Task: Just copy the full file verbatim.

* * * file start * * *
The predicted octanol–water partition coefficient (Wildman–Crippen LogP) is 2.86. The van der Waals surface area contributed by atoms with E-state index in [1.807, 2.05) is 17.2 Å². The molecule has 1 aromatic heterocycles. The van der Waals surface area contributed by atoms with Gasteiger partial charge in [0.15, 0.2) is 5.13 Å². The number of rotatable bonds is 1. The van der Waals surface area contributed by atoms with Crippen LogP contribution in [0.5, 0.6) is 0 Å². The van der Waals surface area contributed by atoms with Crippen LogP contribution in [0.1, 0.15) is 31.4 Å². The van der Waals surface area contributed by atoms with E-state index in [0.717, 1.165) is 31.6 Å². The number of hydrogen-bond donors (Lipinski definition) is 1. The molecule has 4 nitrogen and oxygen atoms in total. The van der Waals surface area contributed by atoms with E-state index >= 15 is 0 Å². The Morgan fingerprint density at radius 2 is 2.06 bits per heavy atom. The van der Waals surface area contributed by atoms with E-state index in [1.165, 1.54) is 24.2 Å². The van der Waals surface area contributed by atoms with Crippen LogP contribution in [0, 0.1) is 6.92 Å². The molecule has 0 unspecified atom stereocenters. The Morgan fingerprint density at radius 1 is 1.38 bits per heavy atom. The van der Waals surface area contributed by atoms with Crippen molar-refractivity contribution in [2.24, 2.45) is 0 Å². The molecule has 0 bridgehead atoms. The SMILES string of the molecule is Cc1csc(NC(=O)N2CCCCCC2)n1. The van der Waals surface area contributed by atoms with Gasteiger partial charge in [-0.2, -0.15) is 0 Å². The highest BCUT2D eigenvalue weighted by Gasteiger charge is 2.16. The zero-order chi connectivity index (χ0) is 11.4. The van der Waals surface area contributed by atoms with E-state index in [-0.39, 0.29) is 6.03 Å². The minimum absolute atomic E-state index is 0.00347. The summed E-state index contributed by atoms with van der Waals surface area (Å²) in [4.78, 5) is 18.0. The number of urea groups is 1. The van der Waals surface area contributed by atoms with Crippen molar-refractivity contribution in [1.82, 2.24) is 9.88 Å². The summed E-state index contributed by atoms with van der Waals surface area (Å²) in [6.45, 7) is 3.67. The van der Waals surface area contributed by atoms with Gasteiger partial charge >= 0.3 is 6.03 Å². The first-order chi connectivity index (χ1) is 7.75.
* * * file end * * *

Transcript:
The predicted octanol–water partition coefficient (Wildman–Crippen LogP) is 2.86. The van der Waals surface area contributed by atoms with E-state index in [1.807, 2.05) is 17.2 Å². The molecule has 1 aromatic heterocycles. The van der Waals surface area contributed by atoms with Gasteiger partial charge in [0.15, 0.2) is 5.13 Å². The number of rotatable bonds is 1. The van der Waals surface area contributed by atoms with Crippen LogP contribution in [0.5, 0.6) is 0 Å². The van der Waals surface area contributed by atoms with Crippen LogP contribution in [0.1, 0.15) is 31.4 Å². The van der Waals surface area contributed by atoms with E-state index in [0.717, 1.165) is 31.6 Å². The number of hydrogen-bond donors (Lipinski definition) is 1. The molecule has 4 nitrogen and oxygen atoms in total. The van der Waals surface area contributed by atoms with E-state index >= 15 is 0 Å². The Morgan fingerprint density at radius 2 is 2.06 bits per heavy atom. The van der Waals surface area contributed by atoms with E-state index in [1.165, 1.54) is 24.2 Å². The van der Waals surface area contributed by atoms with Crippen LogP contribution in [0, 0.1) is 6.92 Å². The molecule has 0 unspecified atom stereocenters. The Morgan fingerprint density at radius 1 is 1.38 bits per heavy atom. The van der Waals surface area contributed by atoms with Crippen molar-refractivity contribution in [2.24, 2.45) is 0 Å². The molecule has 0 bridgehead atoms. The SMILES string of the molecule is Cc1csc(NC(=O)N2CCCCCC2)n1. The van der Waals surface area contributed by atoms with Gasteiger partial charge in [-0.2, -0.15) is 0 Å². The highest BCUT2D eigenvalue weighted by Gasteiger charge is 2.16. The zero-order chi connectivity index (χ0) is 11.4. The van der Waals surface area contributed by atoms with E-state index in [-0.39, 0.29) is 6.03 Å². The minimum absolute atomic E-state index is 0.00347. The summed E-state index contributed by atoms with van der Waals surface area (Å²) in [4.78, 5) is 18.0. The number of urea groups is 1. The van der Waals surface area contributed by atoms with Crippen molar-refractivity contribution in [1.82, 2.24) is 9.88 Å². The summed E-state index contributed by atoms with van der Waals surface area (Å²) in [6.45, 7) is 3.67. The van der Waals surface area contributed by atoms with Gasteiger partial charge >= 0.3 is 6.03 Å². The first-order chi connectivity index (χ1) is 7.75.